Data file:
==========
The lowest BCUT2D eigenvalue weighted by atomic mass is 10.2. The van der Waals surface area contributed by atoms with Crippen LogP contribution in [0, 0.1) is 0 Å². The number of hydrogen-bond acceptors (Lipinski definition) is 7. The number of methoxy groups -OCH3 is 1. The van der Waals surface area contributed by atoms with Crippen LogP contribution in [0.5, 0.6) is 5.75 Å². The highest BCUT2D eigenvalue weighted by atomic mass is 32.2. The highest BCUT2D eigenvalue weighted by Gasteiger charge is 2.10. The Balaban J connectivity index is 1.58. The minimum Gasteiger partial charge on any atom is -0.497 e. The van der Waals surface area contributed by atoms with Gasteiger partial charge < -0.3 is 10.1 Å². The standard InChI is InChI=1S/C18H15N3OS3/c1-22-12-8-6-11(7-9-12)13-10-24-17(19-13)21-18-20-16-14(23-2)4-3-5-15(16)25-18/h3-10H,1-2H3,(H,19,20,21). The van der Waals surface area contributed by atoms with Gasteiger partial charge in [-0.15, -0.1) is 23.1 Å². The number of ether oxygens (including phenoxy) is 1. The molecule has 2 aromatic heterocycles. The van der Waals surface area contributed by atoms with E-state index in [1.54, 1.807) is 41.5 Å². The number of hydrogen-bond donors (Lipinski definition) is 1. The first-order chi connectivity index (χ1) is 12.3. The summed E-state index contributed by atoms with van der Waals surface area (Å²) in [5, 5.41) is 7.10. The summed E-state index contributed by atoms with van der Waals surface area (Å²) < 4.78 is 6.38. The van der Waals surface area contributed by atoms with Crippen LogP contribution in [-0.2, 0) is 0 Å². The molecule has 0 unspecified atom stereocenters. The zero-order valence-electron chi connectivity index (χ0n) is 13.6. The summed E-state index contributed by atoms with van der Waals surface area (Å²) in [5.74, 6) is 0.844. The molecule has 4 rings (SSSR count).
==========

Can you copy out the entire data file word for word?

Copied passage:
The lowest BCUT2D eigenvalue weighted by atomic mass is 10.2. The van der Waals surface area contributed by atoms with Crippen LogP contribution in [0, 0.1) is 0 Å². The number of hydrogen-bond acceptors (Lipinski definition) is 7. The number of methoxy groups -OCH3 is 1. The van der Waals surface area contributed by atoms with Crippen LogP contribution in [0.5, 0.6) is 5.75 Å². The highest BCUT2D eigenvalue weighted by atomic mass is 32.2. The highest BCUT2D eigenvalue weighted by Gasteiger charge is 2.10. The Balaban J connectivity index is 1.58. The minimum Gasteiger partial charge on any atom is -0.497 e. The van der Waals surface area contributed by atoms with Gasteiger partial charge < -0.3 is 10.1 Å². The standard InChI is InChI=1S/C18H15N3OS3/c1-22-12-8-6-11(7-9-12)13-10-24-17(19-13)21-18-20-16-14(23-2)4-3-5-15(16)25-18/h3-10H,1-2H3,(H,19,20,21). The van der Waals surface area contributed by atoms with Gasteiger partial charge in [-0.15, -0.1) is 23.1 Å². The number of ether oxygens (including phenoxy) is 1. The molecule has 2 aromatic heterocycles. The van der Waals surface area contributed by atoms with E-state index in [1.54, 1.807) is 41.5 Å². The number of hydrogen-bond donors (Lipinski definition) is 1. The first-order chi connectivity index (χ1) is 12.3. The summed E-state index contributed by atoms with van der Waals surface area (Å²) in [5, 5.41) is 7.10. The summed E-state index contributed by atoms with van der Waals surface area (Å²) < 4.78 is 6.38. The van der Waals surface area contributed by atoms with Crippen LogP contribution in [-0.2, 0) is 0 Å². The molecule has 0 unspecified atom stereocenters. The zero-order valence-electron chi connectivity index (χ0n) is 13.6. The summed E-state index contributed by atoms with van der Waals surface area (Å²) in [5.74, 6) is 0.844. The molecule has 4 rings (SSSR count).